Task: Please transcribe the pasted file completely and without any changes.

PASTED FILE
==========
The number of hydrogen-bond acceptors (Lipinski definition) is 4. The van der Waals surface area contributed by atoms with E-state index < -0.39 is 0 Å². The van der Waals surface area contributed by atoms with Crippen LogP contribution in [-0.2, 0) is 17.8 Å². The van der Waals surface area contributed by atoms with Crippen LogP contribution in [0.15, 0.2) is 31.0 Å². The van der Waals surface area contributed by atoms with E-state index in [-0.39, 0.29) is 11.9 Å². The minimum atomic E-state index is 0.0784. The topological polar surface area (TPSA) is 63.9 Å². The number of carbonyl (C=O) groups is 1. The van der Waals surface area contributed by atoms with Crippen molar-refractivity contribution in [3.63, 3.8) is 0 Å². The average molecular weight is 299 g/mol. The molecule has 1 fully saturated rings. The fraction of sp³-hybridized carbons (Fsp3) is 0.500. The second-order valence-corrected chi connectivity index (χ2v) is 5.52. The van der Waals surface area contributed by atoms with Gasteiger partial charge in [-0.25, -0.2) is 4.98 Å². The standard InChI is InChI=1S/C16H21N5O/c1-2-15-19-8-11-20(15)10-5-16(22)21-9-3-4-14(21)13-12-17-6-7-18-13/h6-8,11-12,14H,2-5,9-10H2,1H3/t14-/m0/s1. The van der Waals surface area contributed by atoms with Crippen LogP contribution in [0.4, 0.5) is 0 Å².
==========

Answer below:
The number of hydrogen-bond acceptors (Lipinski definition) is 4. The van der Waals surface area contributed by atoms with E-state index < -0.39 is 0 Å². The van der Waals surface area contributed by atoms with Crippen LogP contribution in [-0.2, 0) is 17.8 Å². The van der Waals surface area contributed by atoms with Crippen LogP contribution in [0.15, 0.2) is 31.0 Å². The van der Waals surface area contributed by atoms with E-state index in [-0.39, 0.29) is 11.9 Å². The minimum atomic E-state index is 0.0784. The topological polar surface area (TPSA) is 63.9 Å². The number of carbonyl (C=O) groups is 1. The van der Waals surface area contributed by atoms with Crippen molar-refractivity contribution in [3.63, 3.8) is 0 Å². The average molecular weight is 299 g/mol. The molecule has 1 fully saturated rings. The fraction of sp³-hybridized carbons (Fsp3) is 0.500. The second-order valence-corrected chi connectivity index (χ2v) is 5.52. The van der Waals surface area contributed by atoms with Gasteiger partial charge in [-0.25, -0.2) is 4.98 Å². The standard InChI is InChI=1S/C16H21N5O/c1-2-15-19-8-11-20(15)10-5-16(22)21-9-3-4-14(21)13-12-17-6-7-18-13/h6-8,11-12,14H,2-5,9-10H2,1H3/t14-/m0/s1. The van der Waals surface area contributed by atoms with Crippen LogP contribution in [0.4, 0.5) is 0 Å².